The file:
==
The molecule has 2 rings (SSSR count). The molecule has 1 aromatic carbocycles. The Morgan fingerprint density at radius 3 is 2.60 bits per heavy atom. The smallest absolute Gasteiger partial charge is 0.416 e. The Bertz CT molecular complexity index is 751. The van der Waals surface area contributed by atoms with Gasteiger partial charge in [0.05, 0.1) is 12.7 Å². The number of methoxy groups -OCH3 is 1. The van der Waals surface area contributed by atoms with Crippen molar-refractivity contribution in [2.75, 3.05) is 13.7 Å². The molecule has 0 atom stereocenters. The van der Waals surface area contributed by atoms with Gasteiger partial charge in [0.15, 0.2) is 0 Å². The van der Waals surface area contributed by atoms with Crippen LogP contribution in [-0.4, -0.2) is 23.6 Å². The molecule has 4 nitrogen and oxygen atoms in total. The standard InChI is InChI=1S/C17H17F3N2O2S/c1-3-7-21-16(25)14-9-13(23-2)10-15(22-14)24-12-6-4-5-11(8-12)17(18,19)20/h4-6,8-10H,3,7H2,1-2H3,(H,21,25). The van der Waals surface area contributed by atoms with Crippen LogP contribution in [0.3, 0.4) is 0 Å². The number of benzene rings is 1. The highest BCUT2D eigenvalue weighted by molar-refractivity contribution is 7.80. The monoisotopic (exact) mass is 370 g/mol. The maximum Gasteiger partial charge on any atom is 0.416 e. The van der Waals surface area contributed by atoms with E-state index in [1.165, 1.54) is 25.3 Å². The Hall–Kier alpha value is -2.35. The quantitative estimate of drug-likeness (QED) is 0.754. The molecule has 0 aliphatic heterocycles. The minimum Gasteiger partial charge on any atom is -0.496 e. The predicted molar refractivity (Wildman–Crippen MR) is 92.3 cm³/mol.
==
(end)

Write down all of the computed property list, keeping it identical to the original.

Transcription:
The molecule has 2 rings (SSSR count). The molecule has 1 aromatic carbocycles. The Morgan fingerprint density at radius 3 is 2.60 bits per heavy atom. The smallest absolute Gasteiger partial charge is 0.416 e. The Bertz CT molecular complexity index is 751. The van der Waals surface area contributed by atoms with Gasteiger partial charge in [0.05, 0.1) is 12.7 Å². The number of methoxy groups -OCH3 is 1. The van der Waals surface area contributed by atoms with Crippen molar-refractivity contribution in [2.75, 3.05) is 13.7 Å². The molecule has 0 atom stereocenters. The van der Waals surface area contributed by atoms with Gasteiger partial charge in [0.15, 0.2) is 0 Å². The van der Waals surface area contributed by atoms with Crippen LogP contribution in [-0.4, -0.2) is 23.6 Å². The molecule has 4 nitrogen and oxygen atoms in total. The standard InChI is InChI=1S/C17H17F3N2O2S/c1-3-7-21-16(25)14-9-13(23-2)10-15(22-14)24-12-6-4-5-11(8-12)17(18,19)20/h4-6,8-10H,3,7H2,1-2H3,(H,21,25). The van der Waals surface area contributed by atoms with Crippen LogP contribution in [0.3, 0.4) is 0 Å². The number of benzene rings is 1. The highest BCUT2D eigenvalue weighted by molar-refractivity contribution is 7.80. The monoisotopic (exact) mass is 370 g/mol. The maximum Gasteiger partial charge on any atom is 0.416 e. The van der Waals surface area contributed by atoms with E-state index in [1.165, 1.54) is 25.3 Å². The Hall–Kier alpha value is -2.35. The quantitative estimate of drug-likeness (QED) is 0.754. The molecule has 0 aliphatic heterocycles. The minimum Gasteiger partial charge on any atom is -0.496 e. The predicted molar refractivity (Wildman–Crippen MR) is 92.3 cm³/mol.